UAE: Wild Peeta is UAE’s first fusion shawarma restaurant with the interiors reflecting the social side of its owners, with elements such as the Thought Wall and Twitter Wall.
Two Emirati brothers, Mohamed and Peyman Parham Al Awadhi, started Wild Peeta, and used social media sites like Twitter and Facebook, to advertise themselves and created a fan base before anyone tasted what they had to offer.
Mohamed is the voice behind @wildpeeta on Twitter and said its customers and Twitter followers are what he calls “Goam Peeta” (“tribe of Peeta” in Khaleeji).
“We have democratised our brand and see our followers as our invisible board members, who influence our business decisions on an ongoing basis,” he said. With this mindset, they used social media to ask its tribe what the interiors of its first outlet in Dubai Healthcare City (DHCC) should look like.
Members of the public were invited onto the premises before its opening to give their opinion on how it looked and what could be tweaked. Wild Peeta founders posted questions and polls online to ask people what they wanted to see in their ideal restaurant.
The idea for Wild Peeta came to the brothers a decade ago. “As part of our business plan, we had to visualise what it would look like, but we couldn’t afford an interior designer,” said Mohamed.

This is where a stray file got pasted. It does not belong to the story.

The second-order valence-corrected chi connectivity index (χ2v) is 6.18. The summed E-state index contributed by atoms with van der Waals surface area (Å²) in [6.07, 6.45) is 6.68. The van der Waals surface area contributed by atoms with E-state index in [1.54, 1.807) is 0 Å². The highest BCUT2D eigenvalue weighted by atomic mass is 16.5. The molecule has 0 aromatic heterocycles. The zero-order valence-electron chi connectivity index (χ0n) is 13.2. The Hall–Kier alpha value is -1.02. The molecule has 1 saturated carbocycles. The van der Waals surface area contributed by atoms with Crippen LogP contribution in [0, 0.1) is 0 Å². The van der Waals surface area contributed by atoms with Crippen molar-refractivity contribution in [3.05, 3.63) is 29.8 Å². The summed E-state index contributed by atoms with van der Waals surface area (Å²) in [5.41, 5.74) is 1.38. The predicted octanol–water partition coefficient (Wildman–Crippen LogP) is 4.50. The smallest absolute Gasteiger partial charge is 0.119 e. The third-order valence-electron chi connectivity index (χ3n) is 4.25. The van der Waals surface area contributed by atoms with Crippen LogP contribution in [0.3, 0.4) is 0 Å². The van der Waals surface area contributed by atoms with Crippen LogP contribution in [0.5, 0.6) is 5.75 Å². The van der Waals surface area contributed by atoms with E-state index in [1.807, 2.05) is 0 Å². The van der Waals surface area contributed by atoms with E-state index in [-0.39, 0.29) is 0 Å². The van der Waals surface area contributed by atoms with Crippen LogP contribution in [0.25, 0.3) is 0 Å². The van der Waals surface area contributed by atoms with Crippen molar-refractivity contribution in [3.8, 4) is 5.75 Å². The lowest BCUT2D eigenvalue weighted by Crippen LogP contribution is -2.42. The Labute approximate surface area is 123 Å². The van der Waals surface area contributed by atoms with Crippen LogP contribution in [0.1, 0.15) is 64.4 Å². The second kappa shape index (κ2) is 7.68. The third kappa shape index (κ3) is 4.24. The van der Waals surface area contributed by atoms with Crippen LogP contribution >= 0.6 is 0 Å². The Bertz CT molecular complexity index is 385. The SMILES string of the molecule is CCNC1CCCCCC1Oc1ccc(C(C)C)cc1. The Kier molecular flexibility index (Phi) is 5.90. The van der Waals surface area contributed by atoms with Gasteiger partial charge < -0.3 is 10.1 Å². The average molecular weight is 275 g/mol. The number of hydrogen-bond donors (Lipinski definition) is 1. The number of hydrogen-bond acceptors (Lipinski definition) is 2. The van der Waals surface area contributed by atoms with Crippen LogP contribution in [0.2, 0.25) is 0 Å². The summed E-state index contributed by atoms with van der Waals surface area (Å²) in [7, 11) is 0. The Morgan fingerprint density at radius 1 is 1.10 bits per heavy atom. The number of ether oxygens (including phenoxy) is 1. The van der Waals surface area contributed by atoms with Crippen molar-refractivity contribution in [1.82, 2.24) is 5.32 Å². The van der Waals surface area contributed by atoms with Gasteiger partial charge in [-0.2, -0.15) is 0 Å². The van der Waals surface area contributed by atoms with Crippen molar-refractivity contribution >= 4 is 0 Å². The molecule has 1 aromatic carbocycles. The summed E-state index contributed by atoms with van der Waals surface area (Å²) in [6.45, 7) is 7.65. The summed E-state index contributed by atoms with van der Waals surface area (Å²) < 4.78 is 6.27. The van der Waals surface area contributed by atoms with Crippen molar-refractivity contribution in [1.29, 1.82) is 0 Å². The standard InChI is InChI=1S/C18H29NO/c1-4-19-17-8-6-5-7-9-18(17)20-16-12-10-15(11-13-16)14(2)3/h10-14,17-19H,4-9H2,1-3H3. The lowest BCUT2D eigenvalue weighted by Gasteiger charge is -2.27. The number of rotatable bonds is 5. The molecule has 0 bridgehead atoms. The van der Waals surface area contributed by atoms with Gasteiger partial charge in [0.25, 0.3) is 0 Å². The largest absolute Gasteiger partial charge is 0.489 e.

He said it was important to them to have an Emirati identity, which is why pop art donated by UAE national artists adorns the walls.
“We did everything in our power to draw out the Emirati element — through the art, through ourselves as we work at the outlet, and through the music ambience.”
The predominant colour scheme is orange and green. “We chose those to reflect fast, healthy food. There is also some white and a lot of browns that’s represented in the furniture,” said Mohamed.
He added, while the restaurant’s design had to reflect its Emirati roots, he wanted the outlets to be seen as an international franchise to counterbalance the sentiment in the region, where locally made items are not seen as qualitative as compared to what is imported.
The DHCC outlet has since closed, and two took its place: one called Wild Peeta Open Space (OS) at Dubai World Trade Centre and a fast food stand at the Deira City Centre food court.
When the first outlet in DHCC opened, Mohamed said it was just a matter of painting the walls and putting up frames, since they did not have an interior designer.
The Wild Peeta OS opened in April 2011 and Mohamed said the interiors of the second outlet was even more special than the last. The aim of the OS was to create a community space for people to use without any obligation to spend money. One of the brothers’ friends, Randah Taher, a lecturer at the Architectural Engineering department, Sharjah University, asked if there was any way she could help.